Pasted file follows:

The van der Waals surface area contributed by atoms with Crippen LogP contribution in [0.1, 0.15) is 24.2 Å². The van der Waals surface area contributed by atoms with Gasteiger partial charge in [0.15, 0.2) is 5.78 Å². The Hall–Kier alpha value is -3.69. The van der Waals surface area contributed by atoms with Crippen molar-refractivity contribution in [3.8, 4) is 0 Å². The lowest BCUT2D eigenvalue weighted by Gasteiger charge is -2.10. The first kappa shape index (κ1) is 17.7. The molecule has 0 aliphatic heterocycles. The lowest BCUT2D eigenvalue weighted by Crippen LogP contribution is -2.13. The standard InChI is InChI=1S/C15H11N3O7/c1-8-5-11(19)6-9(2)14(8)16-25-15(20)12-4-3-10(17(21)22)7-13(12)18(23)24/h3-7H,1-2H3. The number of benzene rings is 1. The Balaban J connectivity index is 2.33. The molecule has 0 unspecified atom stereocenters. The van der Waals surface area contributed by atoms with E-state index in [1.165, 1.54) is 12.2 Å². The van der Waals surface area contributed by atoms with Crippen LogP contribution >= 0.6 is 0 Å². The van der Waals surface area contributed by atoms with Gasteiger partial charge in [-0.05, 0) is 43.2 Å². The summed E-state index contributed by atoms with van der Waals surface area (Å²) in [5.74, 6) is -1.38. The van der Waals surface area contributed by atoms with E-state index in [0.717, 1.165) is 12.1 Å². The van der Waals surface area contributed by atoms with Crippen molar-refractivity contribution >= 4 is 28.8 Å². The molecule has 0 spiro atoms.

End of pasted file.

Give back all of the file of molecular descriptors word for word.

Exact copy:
The van der Waals surface area contributed by atoms with Crippen LogP contribution in [0.1, 0.15) is 24.2 Å². The van der Waals surface area contributed by atoms with Gasteiger partial charge in [0.15, 0.2) is 5.78 Å². The Hall–Kier alpha value is -3.69. The van der Waals surface area contributed by atoms with Crippen molar-refractivity contribution in [3.8, 4) is 0 Å². The lowest BCUT2D eigenvalue weighted by Gasteiger charge is -2.10. The first kappa shape index (κ1) is 17.7. The molecule has 0 aliphatic heterocycles. The lowest BCUT2D eigenvalue weighted by Crippen LogP contribution is -2.13. The standard InChI is InChI=1S/C15H11N3O7/c1-8-5-11(19)6-9(2)14(8)16-25-15(20)12-4-3-10(17(21)22)7-13(12)18(23)24/h3-7H,1-2H3. The number of benzene rings is 1. The Balaban J connectivity index is 2.33. The molecule has 0 unspecified atom stereocenters. The van der Waals surface area contributed by atoms with E-state index in [1.165, 1.54) is 12.2 Å². The van der Waals surface area contributed by atoms with Crippen LogP contribution >= 0.6 is 0 Å². The van der Waals surface area contributed by atoms with Gasteiger partial charge in [-0.05, 0) is 43.2 Å². The summed E-state index contributed by atoms with van der Waals surface area (Å²) in [5.74, 6) is -1.38. The van der Waals surface area contributed by atoms with E-state index in [0.717, 1.165) is 12.1 Å². The van der Waals surface area contributed by atoms with Crippen molar-refractivity contribution >= 4 is 28.8 Å². The molecule has 0 spiro atoms.